contracts in any case


* The plans may create as many as 65,000 jobs – good news at a time of plummeting
employment figures

* Without a third runway, the British economy will lose out to countries with
larger hub airports

* The scheme is part of a broader transport package including a high-speed rail
link designed to get Britain moving


link to article


In addition, for arguments about flying, wealth and the poor, see George Monbiot’s article entitled:     “Flying Over the Cuckoo’s Nest ”     13.1.2009

at   Flying Over the Cuckoo’s Nest   for the full piece.     The relevant bits on flying state:


This week, the government is expected to announce that a third runway will be
built at Heathrow.

MPs, airline bosses and rightwing newspapers have been trying to soften us up
by insisting that this is happening for the benefit of the poor. Those trying
to stop new runways are toffs preventing working class people from having fun.


If you understand and accept what climate science is saying, you need no further
explanation for protests against airport expansion.


More cheap flights must be of greatest benefit to the poor.   A campaign against
airport expansion must therefore be an attack on working-class aspirations.   It
might be obvious, but it’s wrong.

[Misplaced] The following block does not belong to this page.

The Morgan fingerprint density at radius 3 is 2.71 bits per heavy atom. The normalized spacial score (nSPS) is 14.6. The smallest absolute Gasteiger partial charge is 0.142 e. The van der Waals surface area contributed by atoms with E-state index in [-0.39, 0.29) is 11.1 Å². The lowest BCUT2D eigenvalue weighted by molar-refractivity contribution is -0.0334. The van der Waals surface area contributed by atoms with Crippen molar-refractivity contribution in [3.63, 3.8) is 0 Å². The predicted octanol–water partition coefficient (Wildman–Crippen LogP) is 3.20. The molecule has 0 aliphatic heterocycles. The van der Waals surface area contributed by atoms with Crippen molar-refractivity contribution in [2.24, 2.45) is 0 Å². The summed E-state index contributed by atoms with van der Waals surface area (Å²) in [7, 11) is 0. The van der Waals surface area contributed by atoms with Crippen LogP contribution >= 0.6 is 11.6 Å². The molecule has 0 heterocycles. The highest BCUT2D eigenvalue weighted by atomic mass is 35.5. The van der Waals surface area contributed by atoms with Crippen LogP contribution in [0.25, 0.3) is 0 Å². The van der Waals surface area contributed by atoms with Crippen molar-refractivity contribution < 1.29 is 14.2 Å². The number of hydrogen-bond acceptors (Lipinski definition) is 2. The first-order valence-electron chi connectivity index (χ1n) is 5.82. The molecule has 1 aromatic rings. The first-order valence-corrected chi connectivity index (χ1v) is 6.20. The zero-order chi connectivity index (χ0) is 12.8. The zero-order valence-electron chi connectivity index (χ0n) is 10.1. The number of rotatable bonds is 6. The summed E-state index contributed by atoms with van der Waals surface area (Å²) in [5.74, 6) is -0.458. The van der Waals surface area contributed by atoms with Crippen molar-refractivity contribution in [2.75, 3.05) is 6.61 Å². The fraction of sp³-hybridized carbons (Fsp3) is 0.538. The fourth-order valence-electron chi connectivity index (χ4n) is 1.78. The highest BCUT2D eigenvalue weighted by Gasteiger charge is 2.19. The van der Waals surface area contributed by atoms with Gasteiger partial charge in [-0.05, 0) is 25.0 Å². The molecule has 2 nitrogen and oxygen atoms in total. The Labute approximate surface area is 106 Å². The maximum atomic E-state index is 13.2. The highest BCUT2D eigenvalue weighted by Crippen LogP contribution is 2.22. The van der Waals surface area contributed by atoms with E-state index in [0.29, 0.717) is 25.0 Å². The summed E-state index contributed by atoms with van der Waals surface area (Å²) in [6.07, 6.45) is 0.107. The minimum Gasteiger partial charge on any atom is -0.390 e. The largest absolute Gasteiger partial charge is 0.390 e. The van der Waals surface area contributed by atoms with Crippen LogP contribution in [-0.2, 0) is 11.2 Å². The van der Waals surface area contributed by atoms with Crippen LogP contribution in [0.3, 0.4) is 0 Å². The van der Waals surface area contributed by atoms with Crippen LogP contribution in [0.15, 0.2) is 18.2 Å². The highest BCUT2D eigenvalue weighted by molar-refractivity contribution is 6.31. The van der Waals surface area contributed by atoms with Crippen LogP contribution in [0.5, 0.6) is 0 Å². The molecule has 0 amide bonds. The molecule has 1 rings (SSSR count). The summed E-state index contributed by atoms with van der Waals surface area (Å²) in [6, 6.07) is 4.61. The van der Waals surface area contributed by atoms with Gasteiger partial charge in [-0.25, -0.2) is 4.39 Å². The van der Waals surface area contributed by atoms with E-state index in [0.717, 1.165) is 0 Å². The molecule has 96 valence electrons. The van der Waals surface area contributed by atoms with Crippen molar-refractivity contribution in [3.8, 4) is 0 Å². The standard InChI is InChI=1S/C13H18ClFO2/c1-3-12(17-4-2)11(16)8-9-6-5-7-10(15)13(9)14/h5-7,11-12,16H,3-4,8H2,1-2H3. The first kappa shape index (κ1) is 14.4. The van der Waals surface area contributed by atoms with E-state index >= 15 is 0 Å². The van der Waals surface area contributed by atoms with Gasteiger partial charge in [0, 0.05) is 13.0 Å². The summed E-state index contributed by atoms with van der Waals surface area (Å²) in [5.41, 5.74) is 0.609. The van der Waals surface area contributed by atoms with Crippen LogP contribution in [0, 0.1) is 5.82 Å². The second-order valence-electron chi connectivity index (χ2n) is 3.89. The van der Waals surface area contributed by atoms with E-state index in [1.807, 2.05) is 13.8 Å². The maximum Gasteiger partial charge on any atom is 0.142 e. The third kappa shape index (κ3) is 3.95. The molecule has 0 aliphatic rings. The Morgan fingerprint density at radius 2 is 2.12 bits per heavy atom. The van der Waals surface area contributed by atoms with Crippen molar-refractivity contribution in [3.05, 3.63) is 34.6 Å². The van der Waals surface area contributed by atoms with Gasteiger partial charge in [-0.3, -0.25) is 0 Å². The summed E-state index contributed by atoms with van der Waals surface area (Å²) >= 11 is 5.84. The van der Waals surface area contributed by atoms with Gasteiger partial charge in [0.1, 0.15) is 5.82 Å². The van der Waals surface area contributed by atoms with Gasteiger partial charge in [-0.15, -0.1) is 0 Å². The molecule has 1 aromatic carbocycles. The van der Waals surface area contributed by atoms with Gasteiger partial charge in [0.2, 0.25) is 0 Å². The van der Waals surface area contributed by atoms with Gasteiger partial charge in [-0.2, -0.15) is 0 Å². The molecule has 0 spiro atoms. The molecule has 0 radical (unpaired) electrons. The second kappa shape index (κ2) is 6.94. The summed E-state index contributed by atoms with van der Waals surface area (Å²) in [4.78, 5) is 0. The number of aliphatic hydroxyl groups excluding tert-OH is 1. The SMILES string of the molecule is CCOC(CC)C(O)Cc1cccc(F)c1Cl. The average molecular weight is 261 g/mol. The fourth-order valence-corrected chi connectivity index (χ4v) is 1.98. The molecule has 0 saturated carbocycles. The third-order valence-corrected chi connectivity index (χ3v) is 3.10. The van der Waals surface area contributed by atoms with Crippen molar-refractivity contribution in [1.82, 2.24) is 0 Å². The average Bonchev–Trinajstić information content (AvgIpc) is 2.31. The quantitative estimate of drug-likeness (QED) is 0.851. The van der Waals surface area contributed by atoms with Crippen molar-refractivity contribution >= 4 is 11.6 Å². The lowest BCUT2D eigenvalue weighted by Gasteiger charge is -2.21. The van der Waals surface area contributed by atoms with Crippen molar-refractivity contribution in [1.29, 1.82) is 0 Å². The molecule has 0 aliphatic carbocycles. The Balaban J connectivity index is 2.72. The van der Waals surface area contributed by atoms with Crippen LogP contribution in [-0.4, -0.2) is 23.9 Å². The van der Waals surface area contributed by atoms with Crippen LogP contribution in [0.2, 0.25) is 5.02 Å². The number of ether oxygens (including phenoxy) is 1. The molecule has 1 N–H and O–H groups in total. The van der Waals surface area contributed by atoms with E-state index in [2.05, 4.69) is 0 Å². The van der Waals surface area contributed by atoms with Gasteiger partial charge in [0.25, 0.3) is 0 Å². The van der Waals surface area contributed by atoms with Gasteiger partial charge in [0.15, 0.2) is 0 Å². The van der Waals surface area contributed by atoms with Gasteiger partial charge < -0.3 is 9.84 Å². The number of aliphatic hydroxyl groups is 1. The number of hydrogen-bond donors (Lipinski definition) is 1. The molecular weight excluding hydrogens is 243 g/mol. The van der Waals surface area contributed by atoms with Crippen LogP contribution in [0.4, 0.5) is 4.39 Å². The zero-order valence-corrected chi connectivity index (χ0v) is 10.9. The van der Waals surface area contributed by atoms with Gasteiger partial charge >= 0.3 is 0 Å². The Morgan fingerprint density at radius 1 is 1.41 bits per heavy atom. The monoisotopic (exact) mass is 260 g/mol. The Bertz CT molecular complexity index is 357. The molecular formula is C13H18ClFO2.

The Sustainable Development Commission collated the figures on passengers using
airports in the United Kingdom between 1987 and 2004(25). During this period,
total passenger numbers more than doubled and the price of flights collapsed.
The number of people in the lowest two socio-economic categories (D and E) who
flew rose, but their proportion fell, from 10% of passengers in 1987 to 8% in
2004. By 2004, there were over five times as many passengers in classes A and
B than in classes D and E.

Today, the Civil Aviation Authority’s surveys show, the average gross household
income (ghi) of leisure passengers using Heathrow is £59,000(26) (national average
ghi is £34,660(27)). The average individual income of the airport’s business passengers
(36% of its traffic) is £83,000(28). The wealthiest 18% of the population buys
54% of all tickets; the poorest 18% buys 5%(29).

[O’Neill champions]   Ryanair, Britain’s biggest low-cost carrier, as the hero
of the working classes. So where would you expect this airline to place most of
its advertising? I have the estimated figures for its spending on newspaper ads
in 2007. They show that it placed nothing in the Sun, the News of the World, the
Mirror, the Star or the Express, but 52% of its press spending went to the Daily